S. Rahul Jain and Sahana Rajkumar

The scope and ambit of ‘goods’ has always been a contentious issue from a taxation perspective. Tax policies in India have witnessed an evolution of diverse taxes levied on the acts of production, manufacture, sale, lease and transfer of ‘goods’. Thus, situations where one has had to contend with the question of whether an article qualifies as ‘goods’ has been rather frequent.

Traditional legislative enactments such as the Constitution of India and Sale of Goods Act, 1930 were framed at a time when market conditions and human perspective had evolved to only identify a certain type of goods, mainly, items that were tangible and discernible to the naked eye. With the developments in technology, there is but no option to move beyond outdated notions and accept a more fluid definition of goods that would take within its domain even intangibles such as electronic books, music, applications etc. While legislative policies have taken their time to catch up with the technological boom, judicial intervention has played a major role in settling complex questions on whether particular articles meet the requirements of ‘goods’.

This issue has cropped up again in the context of the Income Tax Act, 1961 (“the Act”). The Finance Act, 2021 has inserted a new provision viz. Section 194Q to the Act. The same has been introduced with effect from 1st July 2021. The Section applies to any buyer who is responsible for paying any sum to any resident seller for purchase of any goods of the value or aggregate of value exceeding fifty lakh rupees in any previous year. At the time of credit of such sum to the account of the seller or at the time of payment, whichever is earlier, the buyer is required to deduct an amount equal to 0.1% of such sum exceeding fifty lakh rupees as income tax. In the previous year, a similar provision[1] which required sellers to collect tax at source from buyers of goods, was introduced.

The introduction of goods into the realm of tax deduction under Income Tax is a rather novel feature. Earlier, only salary income and service incomes were subject to tax deduction for payments made to residents in India. Yet, the legislature in their wisdom has opted to not specifically provide for a definition to the term ‘goods’ under the Act. Whether this move is a genuine oversight or a planned attempt to not limit the scope of ‘goods’ is a debate for another time.

This aim of this Article is to focus on select items that have been subject to judicial scrutiny on the question pertaining to their qualification as ‘goods’, to determine if tax is required to be collected or deducted on the sale of these items.

Goods – Meaning and Scope

It is a settled principle of law that the words used in a provision, imposing taxes or granting exemption should be understood in the same way in which they are understood in ordinary parlance in the area in which the law is in force or by the people who ordinarily deal with them.[2] Since ‘goods’ has not been defined by the Act, recourse to allied laws is permissible.

  • The Constitution of India defines ‘goods’ to include all materials, commodities and articles.[3]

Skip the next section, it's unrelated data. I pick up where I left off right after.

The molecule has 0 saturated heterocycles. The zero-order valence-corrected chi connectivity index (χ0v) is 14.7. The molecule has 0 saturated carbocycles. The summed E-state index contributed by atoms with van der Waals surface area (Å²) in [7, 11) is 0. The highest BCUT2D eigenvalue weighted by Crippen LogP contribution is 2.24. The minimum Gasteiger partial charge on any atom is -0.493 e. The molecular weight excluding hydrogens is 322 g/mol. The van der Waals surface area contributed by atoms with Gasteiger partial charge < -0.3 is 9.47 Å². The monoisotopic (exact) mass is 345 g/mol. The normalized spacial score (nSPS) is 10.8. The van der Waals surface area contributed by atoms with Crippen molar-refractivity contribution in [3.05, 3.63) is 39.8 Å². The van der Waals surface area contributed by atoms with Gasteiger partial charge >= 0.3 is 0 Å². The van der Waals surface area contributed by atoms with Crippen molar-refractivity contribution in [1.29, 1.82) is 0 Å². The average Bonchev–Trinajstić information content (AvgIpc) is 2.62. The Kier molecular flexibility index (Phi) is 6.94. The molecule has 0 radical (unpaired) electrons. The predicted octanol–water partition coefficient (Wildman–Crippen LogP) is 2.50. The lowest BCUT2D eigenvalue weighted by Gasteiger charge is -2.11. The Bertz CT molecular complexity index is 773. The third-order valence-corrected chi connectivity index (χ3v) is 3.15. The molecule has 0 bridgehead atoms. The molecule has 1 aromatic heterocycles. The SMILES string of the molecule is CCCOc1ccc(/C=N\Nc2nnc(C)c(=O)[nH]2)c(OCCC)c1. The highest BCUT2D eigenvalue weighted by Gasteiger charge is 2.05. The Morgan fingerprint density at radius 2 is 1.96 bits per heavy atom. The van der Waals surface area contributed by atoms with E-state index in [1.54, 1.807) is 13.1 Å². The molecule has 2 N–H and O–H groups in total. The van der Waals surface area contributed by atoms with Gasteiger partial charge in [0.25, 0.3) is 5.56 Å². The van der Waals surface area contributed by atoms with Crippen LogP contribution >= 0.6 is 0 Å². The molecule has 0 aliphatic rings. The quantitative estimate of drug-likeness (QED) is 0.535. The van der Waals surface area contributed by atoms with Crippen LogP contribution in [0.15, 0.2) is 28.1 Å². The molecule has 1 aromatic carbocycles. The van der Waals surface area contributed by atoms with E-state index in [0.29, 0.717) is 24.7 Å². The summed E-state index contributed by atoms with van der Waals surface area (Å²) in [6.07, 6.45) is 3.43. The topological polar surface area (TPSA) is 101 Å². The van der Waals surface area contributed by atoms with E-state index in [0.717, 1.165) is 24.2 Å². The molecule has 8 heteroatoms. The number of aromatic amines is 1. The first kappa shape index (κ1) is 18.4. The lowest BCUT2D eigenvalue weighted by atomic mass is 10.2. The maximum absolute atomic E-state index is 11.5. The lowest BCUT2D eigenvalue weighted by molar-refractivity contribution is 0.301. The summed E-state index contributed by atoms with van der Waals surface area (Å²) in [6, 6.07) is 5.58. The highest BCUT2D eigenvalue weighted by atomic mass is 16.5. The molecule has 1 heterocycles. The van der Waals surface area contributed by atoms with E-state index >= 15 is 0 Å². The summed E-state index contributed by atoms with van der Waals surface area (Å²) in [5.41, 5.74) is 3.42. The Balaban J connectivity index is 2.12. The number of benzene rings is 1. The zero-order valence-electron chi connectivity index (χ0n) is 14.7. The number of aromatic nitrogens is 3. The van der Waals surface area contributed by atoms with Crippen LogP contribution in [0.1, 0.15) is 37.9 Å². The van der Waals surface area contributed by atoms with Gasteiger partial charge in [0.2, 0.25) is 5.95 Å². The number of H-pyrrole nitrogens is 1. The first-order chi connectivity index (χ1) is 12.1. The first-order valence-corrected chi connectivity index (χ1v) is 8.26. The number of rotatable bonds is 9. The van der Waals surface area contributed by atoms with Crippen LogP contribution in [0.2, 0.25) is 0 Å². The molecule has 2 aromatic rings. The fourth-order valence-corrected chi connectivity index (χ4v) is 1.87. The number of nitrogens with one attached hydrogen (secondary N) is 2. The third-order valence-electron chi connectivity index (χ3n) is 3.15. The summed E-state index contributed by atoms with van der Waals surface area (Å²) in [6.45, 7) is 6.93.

• The Sale of Goods Act, 1930 defines ‘goods’ to mean every kind of movable property other than actionable claims and money; and includes stock and shares, growing crops, grass, and things attached to or forming part of the land which are agreed to be severed before sale or under the contract of sale.
  • The General Clauses Act, 1897 defines “movable property” to mean “property of every description except immovable properly”.[4]
  • The expression “Immovable property” is defined to “include land, benefits to arise out of land, and things attached to the earth, or permanently fastened to anything attached to the earth”.[5]

A bare reading of these definitions is indicative of the legislative intention to ensure a wide net that would encompass every possible kind of movable property within the ambit of ‘goods’. It is noteworthy that tax laws such as the Central Sales Tax Act, 1956, Value Added Tax (VAT) Acts and the latest Central Goods and Service Tax Act, 2017 (CGST Act) which contain specific definitions for ‘goods’, primarily draw inspiration from the Sale of Goods Act, 1930, subject to few departures.

One notable difference between the definition of goods under the Sale of Goods Act, 1930 and the CGST Act is the treatment metted out to actionable claims. While actionable claims have always been kept outside the purview of goods under the Sale of Goods Act, 1930, they are specifically included in the definition of goods under the CGST Act.

In order to determine whether a particular item is goods or not, tests have been laid by the Apex Court over the course of time. The tests that have developed are not as focused on the tangibility/intangibility of the property in question, rather the attention is more on the attributes of utility, capability of being bought and sold; and transmitted, transferred, delivered, stored and possessed.[6] In simpler terms, anything that can be brought to a market and purchased and sold is goods.[7]

Applying this understanding and placing reliance on the jurisprudence that has evolved on the subject of goods, the authors proceed to tabulate their views on whether some items qualify as goods.

Item Author’s View Supporting Authorities
Transferable Scrips such as MEIS, DEPB Scrips have their own innate value. They are freely transferable and marketable. Scrips have the necessary attributes of goods. Vikas Sales Corporation AIR 1996 SC 2082

Yasha Overseas 2015 (322) E.L.T. 7 (S.C.)

Vouchers Ordinarily, vouchers are not traded/sold and are not transferable in nature. They are usually pre-paid instruments and will not qualify as goods. However, if certain vouchers are capable of being transferred or sold, the same can be said to be goods. Sodexo SVC India Private Limited 2016 (331) ELT 0023 S.C.